> why I fear an underflow, but I don't really expect it.  It's maybe a 2%
> possibility.  However, it *is* possible, and I'd like to verify 100% that it
> will not occur.


Just a long shot, but would it be possible to just
increment a register just before any call and dec it
just before any return?? That might give you a stack
count you could check in software. How badly do you
want to find out??
:o)
-Roman

--
http://www.piclist.com hint: To leave the PICList
.....piclist-unsubscribe-requestRemoveMEspammitvma.mit.edu


2001\05\26@101052 by michael brown

flavicon
face
----- Original Message -----
From: "Bob Ammerman" <.....RAMMERMANSTOPspamspam@spam@PRODIGY.NET>
To: <PICLISTEraseMEspam@spam@MITVMA.MIT.EDU>
Sent: Saturday, May 26, 2001 7:54 AM
Subject: Re: [PIC]: Stack overflow? Size of stack?


{Quote hidden}

the
{Quote hidden}

So -129 = 127 that is amazing.  Is the carry flag handled properly, it looks
like it would be?  I can't believe this doesn't generate a warning,
since -129 cannot (really) be represented in 8 bits.  Now, I have seen
everything.  ;-D

--
http://www.piclist.com hint: To leave the PICList
piclist-unsubscribe-requestspam_OUTspam@spam@mitvma.mit.edu


2001\05\26@124806 by Douglas Wood

picon face
> > Perhaps someone can explain to me the necessity of CLRF and CLRW

On 12- and 14-bit cores the W register is not addresses (i.e., can not be
addresses as an SFR). On 16- and 16+-bit cores "CLRW" went away. (For a
complete reference to the PIC instruction set see my "PIC Microcontroller
Instruction Set Comparison Matrix" at epicis.piclist.com.

Douglas Wood
Software Engineer
spamBeGonedbwood@spam@spamkc.rr.com

Home of the EPICIS Development System for the PIC and SX
http://epicis.piclist.com

{Original Message removed}

2001\05\28@023326 by Kari Lehikko

flavicon
face
Andrew,

In case you didn't know, PIC18Cxxx has stack under/overflow bits and
resets. So, MicroChip has already improved its desing.

- Kari -

--
http://www.piclist.com hint: The list server can filter out subtopics
(like ads or off topics) for you. See http://www.piclist.com/#topics


2001\05\28@075017 by Drew Vassallo

picon face
>In case you didn't know, PIC18Cxxx has stack under/overflow bits and
>resets. So, MicroChip has already improved its desing.

I did not know that!  In fact, you're the first person to mention it, so I
assume nobody else did, either.

Thanks for that information, it gives me hope for future projects.

--Andrew
_________________________________________________________________
Get your FREE download of MSN Explorer at http://explorer.msn.com

--
http://www.piclist.com hint: The list server can filter out subtopics
(like ads or off topics) for you. See http://www.piclist.com/#topics


2001\05\28@180823 by Douglas Wood

picon face
The 17Cxxx series also has a stack overflow bit.

Douglas Wood
Software Engineer
RemoveMEdbwoodEraseMEspamKILLspamkc.rr.com

Home of the EPICIS Development System for the PIC and SX
http://epicis.piclist.com

{Original Message removed}

2001\05\28@233622 by Bill Westfield

face picon face
> But that was my point: PICs aren't different than other processors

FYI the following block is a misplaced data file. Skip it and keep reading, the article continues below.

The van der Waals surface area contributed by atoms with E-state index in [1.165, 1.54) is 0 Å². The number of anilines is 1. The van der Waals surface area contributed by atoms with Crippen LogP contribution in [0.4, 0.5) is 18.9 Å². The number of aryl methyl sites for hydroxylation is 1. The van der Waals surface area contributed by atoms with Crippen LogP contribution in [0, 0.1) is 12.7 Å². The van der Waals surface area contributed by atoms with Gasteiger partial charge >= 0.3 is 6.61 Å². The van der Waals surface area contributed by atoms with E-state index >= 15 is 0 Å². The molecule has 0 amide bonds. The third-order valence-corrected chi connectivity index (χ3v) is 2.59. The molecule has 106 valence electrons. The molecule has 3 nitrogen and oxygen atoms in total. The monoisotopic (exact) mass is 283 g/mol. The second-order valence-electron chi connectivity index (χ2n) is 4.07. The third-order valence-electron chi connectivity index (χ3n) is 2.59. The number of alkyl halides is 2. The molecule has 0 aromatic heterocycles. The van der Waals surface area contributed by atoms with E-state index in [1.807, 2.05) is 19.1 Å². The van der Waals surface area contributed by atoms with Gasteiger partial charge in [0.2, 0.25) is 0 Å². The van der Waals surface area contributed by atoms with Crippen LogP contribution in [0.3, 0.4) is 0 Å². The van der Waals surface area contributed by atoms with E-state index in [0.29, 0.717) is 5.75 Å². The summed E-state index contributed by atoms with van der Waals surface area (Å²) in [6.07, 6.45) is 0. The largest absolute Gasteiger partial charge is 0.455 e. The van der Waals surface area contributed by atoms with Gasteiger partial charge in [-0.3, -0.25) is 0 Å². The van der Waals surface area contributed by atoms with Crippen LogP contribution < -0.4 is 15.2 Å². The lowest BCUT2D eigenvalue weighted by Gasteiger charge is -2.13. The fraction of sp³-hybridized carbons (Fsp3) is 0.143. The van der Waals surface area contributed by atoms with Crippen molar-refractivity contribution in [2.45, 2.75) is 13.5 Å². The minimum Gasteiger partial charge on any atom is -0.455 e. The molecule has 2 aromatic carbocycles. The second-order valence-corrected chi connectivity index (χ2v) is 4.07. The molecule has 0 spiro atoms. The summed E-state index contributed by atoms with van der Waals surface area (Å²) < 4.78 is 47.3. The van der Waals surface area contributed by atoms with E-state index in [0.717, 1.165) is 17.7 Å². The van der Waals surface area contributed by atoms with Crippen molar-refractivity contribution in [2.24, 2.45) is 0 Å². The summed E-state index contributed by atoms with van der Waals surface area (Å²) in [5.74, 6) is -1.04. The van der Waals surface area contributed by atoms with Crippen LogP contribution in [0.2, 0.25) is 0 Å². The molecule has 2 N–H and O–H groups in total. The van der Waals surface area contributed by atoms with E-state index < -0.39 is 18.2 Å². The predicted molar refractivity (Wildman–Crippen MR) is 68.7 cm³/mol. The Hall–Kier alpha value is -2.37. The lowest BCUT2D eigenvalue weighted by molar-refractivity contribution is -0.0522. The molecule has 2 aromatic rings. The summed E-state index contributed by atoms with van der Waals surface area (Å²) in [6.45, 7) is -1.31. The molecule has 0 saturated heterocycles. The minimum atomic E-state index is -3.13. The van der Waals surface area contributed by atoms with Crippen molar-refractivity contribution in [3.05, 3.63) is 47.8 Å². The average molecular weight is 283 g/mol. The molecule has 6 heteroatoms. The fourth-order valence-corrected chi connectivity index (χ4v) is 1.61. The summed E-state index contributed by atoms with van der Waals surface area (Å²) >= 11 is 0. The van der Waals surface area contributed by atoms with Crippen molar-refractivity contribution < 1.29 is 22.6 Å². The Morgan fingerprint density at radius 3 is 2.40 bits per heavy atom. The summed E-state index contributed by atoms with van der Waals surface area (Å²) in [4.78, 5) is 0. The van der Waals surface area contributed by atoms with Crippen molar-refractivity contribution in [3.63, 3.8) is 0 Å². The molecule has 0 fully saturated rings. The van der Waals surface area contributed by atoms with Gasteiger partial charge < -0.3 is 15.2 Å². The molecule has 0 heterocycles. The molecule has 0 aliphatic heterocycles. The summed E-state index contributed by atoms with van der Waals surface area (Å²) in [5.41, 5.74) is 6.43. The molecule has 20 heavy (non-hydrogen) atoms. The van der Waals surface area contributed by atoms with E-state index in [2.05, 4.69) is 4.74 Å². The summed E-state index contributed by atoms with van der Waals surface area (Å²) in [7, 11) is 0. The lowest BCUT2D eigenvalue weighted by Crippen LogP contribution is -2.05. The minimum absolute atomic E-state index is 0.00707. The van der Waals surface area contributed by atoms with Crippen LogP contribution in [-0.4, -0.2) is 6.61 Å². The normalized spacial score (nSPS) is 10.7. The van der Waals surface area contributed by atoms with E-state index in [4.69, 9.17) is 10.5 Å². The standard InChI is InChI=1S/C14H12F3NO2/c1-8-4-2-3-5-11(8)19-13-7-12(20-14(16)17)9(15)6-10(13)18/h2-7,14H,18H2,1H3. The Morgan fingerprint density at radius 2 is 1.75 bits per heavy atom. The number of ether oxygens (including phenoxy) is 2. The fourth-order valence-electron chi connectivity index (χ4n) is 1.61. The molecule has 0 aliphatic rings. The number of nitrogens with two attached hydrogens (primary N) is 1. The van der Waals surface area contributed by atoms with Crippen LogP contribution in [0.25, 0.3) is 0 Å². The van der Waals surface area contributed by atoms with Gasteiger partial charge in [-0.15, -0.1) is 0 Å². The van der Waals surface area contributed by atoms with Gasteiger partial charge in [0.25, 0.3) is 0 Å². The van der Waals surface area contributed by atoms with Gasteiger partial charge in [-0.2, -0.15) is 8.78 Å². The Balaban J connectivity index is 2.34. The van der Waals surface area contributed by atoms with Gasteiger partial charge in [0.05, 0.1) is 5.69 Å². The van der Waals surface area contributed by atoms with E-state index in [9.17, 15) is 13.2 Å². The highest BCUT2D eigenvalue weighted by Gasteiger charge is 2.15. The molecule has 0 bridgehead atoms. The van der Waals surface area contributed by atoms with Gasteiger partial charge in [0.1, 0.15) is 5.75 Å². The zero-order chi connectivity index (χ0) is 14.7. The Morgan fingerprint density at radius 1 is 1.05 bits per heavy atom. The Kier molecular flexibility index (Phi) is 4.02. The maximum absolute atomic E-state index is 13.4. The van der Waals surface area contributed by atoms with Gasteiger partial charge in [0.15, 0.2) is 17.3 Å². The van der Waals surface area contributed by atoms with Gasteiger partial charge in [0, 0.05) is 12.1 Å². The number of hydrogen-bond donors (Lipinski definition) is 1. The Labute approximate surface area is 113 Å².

> regarding the stack

Um, yes they are.  Most processors implement their stack pointer in "user"
memory using a visible register as the stack pointer.  You can check whether
an overflow or underflow has occurred or is about to occur.  Some kind of
stack error trapping on a procesor with an opaque stack would be more
important than on the more generic processors...

BillW

--
http://www.piclist.com hint: The list server can filter out subtopics
(like ads or off topics) for you. See http://www.piclist.com/#topics


2001\05\29@050953 by Alan B. Pearce
face picon face
>Regardless of all this, I'm still in need of a more efficient method to
>determine all this, rather than manually paging through 2000 lines of code.
>Any other suggestions are welcome.

Is there any mileage in having a register that you use as an internal
counter of how deep in the stack you are, and setting an external pin and
halting if you get too deep. maybe have it as part of a conditional assembly
macro for debug.

produce code along the following lines (semi pseudo code)

label:    incf stackdepth,f
           if stackdepth > maxstack then
               bsf portX,stackpanic
               halt
           else
           {normal subroutine code}

endsub:    decf stackdepth,f
           return

end semi pseudo code

This would at least give you a reasonable confidence that your code was not
going over the stack limit. It would also be necessary to include the same
code inside any interrupt routine. If the stackpanic line was set up to
drive an LED that had a hardware blink (especially a 2 colour one going
red/green at a slow rate) then a quick glance at the PCB will give you a
rapid indication of why your machine suddenly went "belly up".

It may also be possible to make the code leap out to a set of dump code
especially in running an ICSP. If setting the stackdepth register to a large
value on the error, then as you return down the stack each routine could
dump a signature (e.g. PC) so you can see how you get to the error.

--
http://www.piclist.com hint: The PICList is archived three different
ways.  See http://www.piclist.com/#archives for details.


2001\05\29@081154 by Drew Vassallo

picon face
>Is there any mileage in having a register that you use as an internal
>counter of how deep in the stack you are, and setting an external pin and

Yes, someone already suggested this.  It turns out that a loose connection
was causing resets and spurious code execution with my new program, not a
stack issue.  But these suggestions and information about the overflow/reset
bits on the 17 and 18 series PICs are useful to the list, anyway.

--Andrew
_________________________________________________________________
Get your FREE download of MSN Explorer at http://explorer.msn.com

--
http://www.piclist.com hint: The PICList is archived three different
ways.  See http://www.piclist.com/#archives for details.


More... (looser matching)
- Last day of these posts
- In 2001 , 2002 only
- Today
- New search...